Kanter, Rosabeth Moss. 1977. “Some Effects on Proportions on Group Life: Skewed Sex Ratios and Responses to Token Women.” American Journal of Sociology 82:965–90.CrossRefGoogle Scholar
Kanthak, Kristin, and Krause, George A.. 2012. The Diversity Paradox: Political Parties, Legislatures, and the Organizational Foundations of Representation in America. New York: Oxford University Press, 138.Google Scholar
Kathlene, Lyn. 1994. “Power and Influence in State Legislative Policymaking: The Interaction of Gender and Position in Committee Hearing Debates.” American Political Science Review 88 (3): 560–76.CrossRefGoogle Scholar
Katzenstein, Mary Fainsod. 1998. Faithful and Fearless: Moving Feminist Protest Inside the Church and Military. Princeton, NJ: Princeton University Press.Google Scholar
Kenney, Sally J. 1996. “New Research on Gendered Political Institutions.” Political Research Quarterly 49 (2): 445–66.CrossRefGoogle Scholar
Kenny, Meryl. 2007. “Gender, Institutions and Power: A Critical Review.” Politics 27 (2): 91100.CrossRefGoogle Scholar
King, James D. 2000. “Changes in Professionalism in U.S. State Legislatures.” Legislative Studies Quarterly 25 (2): 327–43.CrossRefGoogle Scholar
King-Meadows, Tyson, and Schaller, Thomas F.. 2006. Devolution and Black State Legislators: Challenges and Choices in the Twenty-First Century. Albany: State University of New York Press.Google Scholar
Klarner, Carl. 2013a. “Other Scholars’ Competitiveness Measures.” Harvard Dataverse Network [Distributor] V1 [Version]. http://hdl.handle.net/1902.1/22519. Accessed October 5, 2018.Google Scholar
Klarner, Carl. 2013b. “State Partisan Balance Data, 1937–2011.” Harvard Dataverse Network [Distributor] V1 [Version]. http://hdl:1902.1/20403. Accessed October 5, 2018.Google Scholar
Mackay, Fiona, Kenny, Meryl, and Chappell, Louise. 2010. “New Institutionalism Through a Gender Lens: Towards a Feminist Institutionalism?International Political Science Review 31 (5): 573–88.CrossRefGoogle Scholar
Mahoney, Anna. 2013. “The Politics of Women's Legislative Caucuses.” Ph.D. diss., Rutgers University.Google Scholar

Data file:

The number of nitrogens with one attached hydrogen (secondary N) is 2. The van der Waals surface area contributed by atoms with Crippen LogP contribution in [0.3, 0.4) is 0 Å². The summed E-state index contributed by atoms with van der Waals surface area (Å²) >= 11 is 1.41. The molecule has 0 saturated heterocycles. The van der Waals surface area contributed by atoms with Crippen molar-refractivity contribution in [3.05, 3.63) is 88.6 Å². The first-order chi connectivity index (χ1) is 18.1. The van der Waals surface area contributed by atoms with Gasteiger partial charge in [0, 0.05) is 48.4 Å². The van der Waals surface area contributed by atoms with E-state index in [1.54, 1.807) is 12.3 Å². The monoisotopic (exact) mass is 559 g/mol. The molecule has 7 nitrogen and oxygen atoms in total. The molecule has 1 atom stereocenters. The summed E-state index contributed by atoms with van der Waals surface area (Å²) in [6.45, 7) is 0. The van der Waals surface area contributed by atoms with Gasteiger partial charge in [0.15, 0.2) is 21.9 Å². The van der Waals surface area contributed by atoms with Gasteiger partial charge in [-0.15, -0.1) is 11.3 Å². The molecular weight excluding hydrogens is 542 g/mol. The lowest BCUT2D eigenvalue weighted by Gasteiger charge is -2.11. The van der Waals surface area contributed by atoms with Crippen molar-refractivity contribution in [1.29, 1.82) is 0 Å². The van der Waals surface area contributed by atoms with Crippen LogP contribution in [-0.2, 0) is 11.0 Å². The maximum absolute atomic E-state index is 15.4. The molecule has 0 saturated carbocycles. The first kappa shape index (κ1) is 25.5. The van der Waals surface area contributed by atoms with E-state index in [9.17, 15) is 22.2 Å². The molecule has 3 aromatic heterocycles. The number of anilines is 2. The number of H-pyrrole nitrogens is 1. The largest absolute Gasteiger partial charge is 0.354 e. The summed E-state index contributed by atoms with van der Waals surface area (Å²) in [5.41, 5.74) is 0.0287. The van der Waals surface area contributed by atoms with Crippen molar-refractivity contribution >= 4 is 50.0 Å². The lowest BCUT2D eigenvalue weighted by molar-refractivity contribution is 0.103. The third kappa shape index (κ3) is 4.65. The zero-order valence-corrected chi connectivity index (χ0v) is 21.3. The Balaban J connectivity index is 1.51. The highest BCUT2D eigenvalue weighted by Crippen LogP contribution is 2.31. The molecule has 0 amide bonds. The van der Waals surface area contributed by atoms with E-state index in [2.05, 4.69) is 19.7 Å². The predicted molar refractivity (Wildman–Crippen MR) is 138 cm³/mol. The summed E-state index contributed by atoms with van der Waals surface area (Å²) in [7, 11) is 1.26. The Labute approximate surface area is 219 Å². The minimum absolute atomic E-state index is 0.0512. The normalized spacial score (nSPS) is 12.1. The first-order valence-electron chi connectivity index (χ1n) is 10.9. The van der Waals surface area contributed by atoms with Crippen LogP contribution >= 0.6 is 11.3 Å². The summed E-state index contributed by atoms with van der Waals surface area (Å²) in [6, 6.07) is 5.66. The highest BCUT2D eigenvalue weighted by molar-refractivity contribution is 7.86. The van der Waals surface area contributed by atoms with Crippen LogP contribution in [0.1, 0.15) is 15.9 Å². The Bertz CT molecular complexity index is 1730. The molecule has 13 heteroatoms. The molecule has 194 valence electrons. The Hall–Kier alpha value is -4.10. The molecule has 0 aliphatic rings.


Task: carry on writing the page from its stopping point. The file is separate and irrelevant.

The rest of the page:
Mahoney, James, and Thelen, Kathleen, eds. 2010. Explaining Institutional Change: Ambiguity, Agency, and Power. Cambridge, UK: Cambridge University Press.Google Scholar
McAdam, Doug, McCarthy, John D., and Zald, Mayer N.. 1996. Comparative Perspectives on Social Movements: Political Opportunities, Mobilizing Structures and Cultural Framing. Cambridge, UK: Cambridge University Press.CrossRefGoogle Scholar
McCammon, Holly J., Campbell, Karen E., Granberg, Ellen M., and Mowery, Christine. 2001. “How Movements Win: Gendered Opportunity Structures and U.S. Women's Suffrage Movements, 1866 to 1919.” American Sociological Review 66 (1): 4970.CrossRefGoogle Scholar
Menifield, Charles E., and Shaffer, Stephen D., eds. 2005. Politics in the New South: Representation of African Americans in Southern State Legislatures. Albany: State University of New York Press.Google Scholar
Mueller, Carol. 1984. “Women's Organizational Strategies in State Legislatures.” In Political Women: Current Roles in State Government, ed. Flammang, Janet A.. Beverly Hills: Sage Publications.Google Scholar
National Order of Women. n.d. Legislators’ Records. Sophia Smith Collection. Northampton, MA: Smith College.Google Scholar
The New York State Black, Puerto Rican, Hispanic And Asian Legislative Caucus. 2016. “Committee Members.” https://www.nysenate.gov/committees/new-york-state-black-puerto-rican-hispanic-and-asian-legislative-caucus. Published October 1, 2016. Accessed October 5, 2018.Google Scholar
O'Brien, Diana Z. 2015. “Rising to the Top: Gender, Political Performance, and Party Leadership in Parliamentary Democracies.” American Journal of Political Science 59 (4): 1022–39.CrossRefGoogle Scholar
Osborn, Tracy L. 2003. “Institutional Context and Support for a Women's Agenda in State Legislatures.” Presented at the Annual Meeting of the American Political Science Association, Philadelphia.Google Scholar
Osborn, Tracy L. 2012. How Women Represent Women: Political Parties, Gender, and Representation in the State Legislatures. New York: Oxford University Press.CrossRefGoogle Scholar
Reingold, Beth. 2000. Representing Women: Sex, Gender, and Legislative Behavior in Arizona and California. Chapel Hill, NC: University of North Carolina Press.Google Scholar
Reingold, Beth, and Schneider, Paige. 2001. “Sex, Gender, and the Status of ‘Women's Issue’ Legislation in the States.” Presented at the Annual Meeting of the American Political Science Association, San Francisco.Google Scholar
Ringe, Nils, and Victor, Jennifer N.. 2013. Bridging the Information Gap: Legislative Member Institutions in the US and EU. Ann Arbor: University of Michigan Press.CrossRefGoogle Scholar
Rivers, Christina R. 2012. The Congressional Black Caucus, Minority Voting Rights, and the U.S. Supreme Court. Ann Arbor: University of Michigan Press.CrossRefGoogle Scholar